Really, the transition to making furniture was artful.

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“I believe that I use my sculpture training for a lot of the formal decisions I make—figuring out proportions, knowing how big something should be, what colors should go together,” McCollister says. “I also try, when I can, to bring some conceptual content into furniture pieces. I’m not afraid to tweak things in a direction that seems wrong.”

He shows me his 5-Degree Coffee Table, all the angles of which are five degrees off from perfect perpendicularity.

We are at Long Grain Furniture, a workshop McCollister set up himself in an emptied-out building in Omaha’s Quartermaster Depot Historic District. The army-space-turned-auto-shop-turned-workshop-space has been open about three months; McCollister spent six months before its opening building storage, buying machines, installing compression air lines, and otherwise readying the shop for business based on the last one where he worked in New York.

He hopes more woodworkers will join him. He wants to rent space in Long Grain for six months or longer to as many as six woodworkers who can use the space and the machines in it.

The kinds of woodwork created in the community McCollister wants to build need not be identical to his. Creativity is less segregated in Omaha than in a larger city like New York, McCollister says.

“In New York, an art gallery doesn’t need to show furniture or functional ceramics or glass,” he says. “One has to define oneself pretty narrowly. Here…it’s much more accessible—the art world and a community of architects and designers.”

One woodworker is using space at Long Grain to make laminate countertops and cabinets.

“We both have learned a lot from each other,” McCollister says, “sharing ideas, sharing experiences, sharing lunch.”

It’s a kind of stitching together that really does feel like what McCollister is doing.

“Here, the boundary between functional things and artworks is much more nebulous,” McCollister says. “I always thought of them as different before I came back to Omaha.”

LongGrain1

Making the most out of the least workspace

January 5, 2015 by

Whether you are working for a Fortune 500 company or out of your home, most Americans would prefer to have a larger workspace. According to IFMA (International Facility Management Association), the average American’s workspace has shrunk 15 square feet over the last 20 years. In 1994 the average worker had 90 square feet of workspace; now that has been reduced to 75 square feet. Here are some tips to get the most from your workspace, no matter how small it is.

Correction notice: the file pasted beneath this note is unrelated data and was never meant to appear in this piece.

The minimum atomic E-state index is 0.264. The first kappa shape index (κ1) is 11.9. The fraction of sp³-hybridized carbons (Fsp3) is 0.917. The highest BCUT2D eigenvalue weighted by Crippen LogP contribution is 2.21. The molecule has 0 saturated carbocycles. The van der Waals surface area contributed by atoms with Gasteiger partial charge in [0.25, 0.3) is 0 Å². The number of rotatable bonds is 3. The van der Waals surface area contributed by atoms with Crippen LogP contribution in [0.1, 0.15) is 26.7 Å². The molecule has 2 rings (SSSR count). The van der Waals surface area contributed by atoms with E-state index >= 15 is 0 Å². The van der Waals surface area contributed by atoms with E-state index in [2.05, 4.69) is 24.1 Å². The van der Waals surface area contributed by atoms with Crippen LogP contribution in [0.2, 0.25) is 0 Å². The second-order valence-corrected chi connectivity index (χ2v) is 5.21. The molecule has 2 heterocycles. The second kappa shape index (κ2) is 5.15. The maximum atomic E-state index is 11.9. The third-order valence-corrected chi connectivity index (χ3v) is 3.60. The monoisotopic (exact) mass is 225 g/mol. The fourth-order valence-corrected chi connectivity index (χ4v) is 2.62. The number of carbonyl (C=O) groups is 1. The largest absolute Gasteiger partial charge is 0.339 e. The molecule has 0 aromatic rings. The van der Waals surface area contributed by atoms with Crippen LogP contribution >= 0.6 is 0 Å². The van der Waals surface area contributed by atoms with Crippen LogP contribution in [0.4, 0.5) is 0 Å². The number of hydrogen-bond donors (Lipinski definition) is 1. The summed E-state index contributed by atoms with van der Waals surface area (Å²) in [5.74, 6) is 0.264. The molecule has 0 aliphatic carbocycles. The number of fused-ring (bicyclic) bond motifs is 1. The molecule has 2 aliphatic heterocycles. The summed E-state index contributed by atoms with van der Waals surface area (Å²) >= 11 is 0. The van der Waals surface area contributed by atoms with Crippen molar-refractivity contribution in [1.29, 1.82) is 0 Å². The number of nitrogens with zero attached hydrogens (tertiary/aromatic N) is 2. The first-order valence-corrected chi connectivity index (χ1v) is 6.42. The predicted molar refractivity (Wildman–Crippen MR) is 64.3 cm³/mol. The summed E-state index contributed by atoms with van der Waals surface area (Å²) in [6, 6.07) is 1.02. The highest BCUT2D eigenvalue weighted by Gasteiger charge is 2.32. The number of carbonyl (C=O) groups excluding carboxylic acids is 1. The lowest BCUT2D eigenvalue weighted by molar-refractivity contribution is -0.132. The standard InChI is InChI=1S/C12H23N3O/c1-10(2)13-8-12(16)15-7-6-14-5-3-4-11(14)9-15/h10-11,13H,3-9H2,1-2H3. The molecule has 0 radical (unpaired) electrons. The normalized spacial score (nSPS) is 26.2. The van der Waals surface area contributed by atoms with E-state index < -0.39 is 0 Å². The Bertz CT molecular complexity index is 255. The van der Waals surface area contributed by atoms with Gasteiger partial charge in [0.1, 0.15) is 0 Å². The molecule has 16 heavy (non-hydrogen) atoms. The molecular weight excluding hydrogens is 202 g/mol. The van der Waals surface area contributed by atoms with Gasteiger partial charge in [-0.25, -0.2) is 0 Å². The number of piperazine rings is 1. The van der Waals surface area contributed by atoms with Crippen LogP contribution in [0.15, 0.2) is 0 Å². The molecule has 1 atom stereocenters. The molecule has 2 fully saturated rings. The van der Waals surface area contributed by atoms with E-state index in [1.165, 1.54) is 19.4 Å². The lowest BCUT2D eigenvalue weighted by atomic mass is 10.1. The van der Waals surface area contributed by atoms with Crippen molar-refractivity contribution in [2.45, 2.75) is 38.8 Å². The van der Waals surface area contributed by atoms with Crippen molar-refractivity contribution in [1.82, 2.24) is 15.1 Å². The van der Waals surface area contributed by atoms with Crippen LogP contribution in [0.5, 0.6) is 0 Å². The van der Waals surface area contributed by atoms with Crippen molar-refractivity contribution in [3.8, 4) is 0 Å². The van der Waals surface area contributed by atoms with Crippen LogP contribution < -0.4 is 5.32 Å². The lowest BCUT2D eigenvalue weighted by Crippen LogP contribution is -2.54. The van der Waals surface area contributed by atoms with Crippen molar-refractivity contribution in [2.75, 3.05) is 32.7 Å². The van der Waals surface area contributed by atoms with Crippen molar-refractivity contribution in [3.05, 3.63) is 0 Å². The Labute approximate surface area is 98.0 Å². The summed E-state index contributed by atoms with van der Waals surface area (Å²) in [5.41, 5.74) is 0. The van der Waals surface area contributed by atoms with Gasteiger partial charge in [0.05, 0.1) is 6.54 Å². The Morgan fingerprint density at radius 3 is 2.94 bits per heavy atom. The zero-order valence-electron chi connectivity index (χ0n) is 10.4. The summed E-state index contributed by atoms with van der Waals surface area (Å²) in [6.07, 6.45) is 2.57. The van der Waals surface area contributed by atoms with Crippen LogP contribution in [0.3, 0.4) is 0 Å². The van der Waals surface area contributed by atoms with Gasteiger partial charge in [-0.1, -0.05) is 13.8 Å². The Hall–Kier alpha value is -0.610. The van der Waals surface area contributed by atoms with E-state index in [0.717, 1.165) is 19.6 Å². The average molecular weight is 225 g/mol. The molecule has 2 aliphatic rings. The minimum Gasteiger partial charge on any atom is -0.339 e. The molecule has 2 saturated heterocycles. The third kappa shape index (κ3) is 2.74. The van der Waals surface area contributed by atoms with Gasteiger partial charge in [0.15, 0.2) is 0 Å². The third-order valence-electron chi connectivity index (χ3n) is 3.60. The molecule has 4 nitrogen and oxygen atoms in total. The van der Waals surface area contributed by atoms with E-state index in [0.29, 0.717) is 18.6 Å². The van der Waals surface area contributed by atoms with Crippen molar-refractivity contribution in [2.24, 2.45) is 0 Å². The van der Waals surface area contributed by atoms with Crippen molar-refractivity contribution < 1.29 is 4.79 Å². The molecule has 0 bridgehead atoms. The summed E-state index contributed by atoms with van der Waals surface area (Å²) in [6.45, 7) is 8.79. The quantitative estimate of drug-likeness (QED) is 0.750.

Declutter
Purge, purge, and purge some more. If you’re going to have a functional and effective small office, you have to continually declutter. With a small space, just a few items on your desk may cause it to look cluttered. Learn how to purge all the “stuff” you don’t need. Ask yourself, “When was the last time I used this?” Recycle it or pass it along to a co-worker. Set computers, printers, and phones close to outlets so the cords can easily be hidden. Desks that come equipped with wire management grommets also ensure a clutter free workspace.

Buy Furniture that Maximizes Office Space
A well-planned office creates a good initial impression on your clients and draws in potential candidates; it also improves the productivity and attitudes of your current employees. How large or small your office space is will determine the kind of furniture you buy. Over one-third of an average employee’s day is spent in the office; quality office furniture ensures a healthy and efficient work atmosphere.

Monitor Matters
Flat-panel monitors provide almost effortless adjustments and create significant space savings. By elevating the monitor up off the work surface, a monitor arm frees up the valuable space directly in front of the user, leaving notes, documents and other work materials within easy reach. Plus, the monitor can be easily pushed out of the way to create extra workspace if needed.

Seeing the Light
Good lighting is essential in any work environment. Ideally you want as much natural daylight as possible. Natural light not only saves electrical energy, but it gives you more personal energy too. Tone down harsh overhead lights. Add an energy-efficient task light to your workstation to provide light where you need it.

With a little bit of planning, you can make the best out of any small workspace.

Make First 
Impressions Count

January 13, 2014 by

How a business furnishes its workspace can define the company culture and help employees thrive. A well-planned office creates a good initial impression on guests and draws in potential candidates; it also improves the productivity and attitudes of your employees. With the right interiors and good quality furniture, you can set the tone of your business and impress potential clients from the minute they step into your office. 
Here are a few things to take into consideration when planning your office space:

  • Lobby. Start with a reception station that is warm and inviting. Add guest or lounge seating and occasional tables to complete the welcome area.
  • Conference room. The size of the table you need depends on the number of people you need to fit around it. Allow 30 inches per person to keep meetings comfortable. Conference chairs typically don’t require the advanced functionality of a work chair, so look for low or mid-back chairs that provide basic function and support.